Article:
Why meditation isn’t all it’s cracked up to be
A rainy Monday afternoon in June and I’m up to my knees in an MRImachine having my broken foot scanned. The kind, young radiologist offers me earplugs or headphones. I choose headphones. He asks what music I’d like to listen to while I’m in the machine. “Anything but Coldplay,” I tell him. “Good choice,” he agrees, then hands me something that looks like a stress ball attached to a thin tube. “If you want to stop at any time, squeeze this.”
He leaves the room to be safely out of the way when the magnetic bombardment begins. The gigantic machine is fired up and that unique MRI sound starts up: demented tweeting over a sinister bassline of grinding groans and dungeon-heavy clanks. Then the music starts seeping through the headphones at a frustratingly low volume. And while it’s not Coldplay it’s arguably worse. Folk-pop.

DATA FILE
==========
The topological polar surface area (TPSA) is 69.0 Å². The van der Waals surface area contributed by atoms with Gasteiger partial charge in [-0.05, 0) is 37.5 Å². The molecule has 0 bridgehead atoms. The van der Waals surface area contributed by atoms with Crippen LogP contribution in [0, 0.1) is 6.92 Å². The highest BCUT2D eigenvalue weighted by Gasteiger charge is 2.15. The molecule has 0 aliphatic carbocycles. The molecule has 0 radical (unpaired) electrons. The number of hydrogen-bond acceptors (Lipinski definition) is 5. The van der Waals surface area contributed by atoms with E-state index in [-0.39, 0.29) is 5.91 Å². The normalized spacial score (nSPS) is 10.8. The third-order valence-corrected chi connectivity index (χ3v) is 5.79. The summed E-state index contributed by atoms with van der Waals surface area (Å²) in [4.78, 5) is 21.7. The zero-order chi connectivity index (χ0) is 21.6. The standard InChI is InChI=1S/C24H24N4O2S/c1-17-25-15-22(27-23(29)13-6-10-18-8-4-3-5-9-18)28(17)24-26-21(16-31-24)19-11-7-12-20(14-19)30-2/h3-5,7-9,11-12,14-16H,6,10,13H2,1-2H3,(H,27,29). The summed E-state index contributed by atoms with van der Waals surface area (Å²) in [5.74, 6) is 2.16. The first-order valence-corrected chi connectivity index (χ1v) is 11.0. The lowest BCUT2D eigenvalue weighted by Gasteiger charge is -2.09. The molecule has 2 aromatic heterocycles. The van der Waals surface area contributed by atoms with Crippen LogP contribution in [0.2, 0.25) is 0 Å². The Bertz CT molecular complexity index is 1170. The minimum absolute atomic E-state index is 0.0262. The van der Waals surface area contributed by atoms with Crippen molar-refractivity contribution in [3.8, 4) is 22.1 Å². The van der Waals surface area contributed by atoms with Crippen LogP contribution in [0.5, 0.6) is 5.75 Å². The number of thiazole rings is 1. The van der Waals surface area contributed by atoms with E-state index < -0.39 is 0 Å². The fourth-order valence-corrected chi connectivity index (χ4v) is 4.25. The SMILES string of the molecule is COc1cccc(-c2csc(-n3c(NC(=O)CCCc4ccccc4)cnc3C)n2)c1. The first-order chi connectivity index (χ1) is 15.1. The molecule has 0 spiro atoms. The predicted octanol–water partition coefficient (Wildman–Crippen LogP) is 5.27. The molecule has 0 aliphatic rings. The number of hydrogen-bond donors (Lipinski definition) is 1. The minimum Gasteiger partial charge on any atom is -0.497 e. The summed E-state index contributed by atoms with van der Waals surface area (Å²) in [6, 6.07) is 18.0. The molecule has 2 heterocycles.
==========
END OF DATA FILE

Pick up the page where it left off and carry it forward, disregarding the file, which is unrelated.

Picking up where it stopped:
It’s cold. I can’t reach the blanket the radiologist put in place for such an eventuality. From where I’m laying it looks as though an enormous robot is swallowing me feet first. And I’m listening to the kind of ukulele-based music with whimsical vocals that sends me skittering out of cafes without finishing my cup of tea. I am seconds away from squeezing the emergency valve but that might only make the ordeal last longer. And then it comes to me, this is exactly the kind of situation in which it would be really, really useful to be able to meditate.
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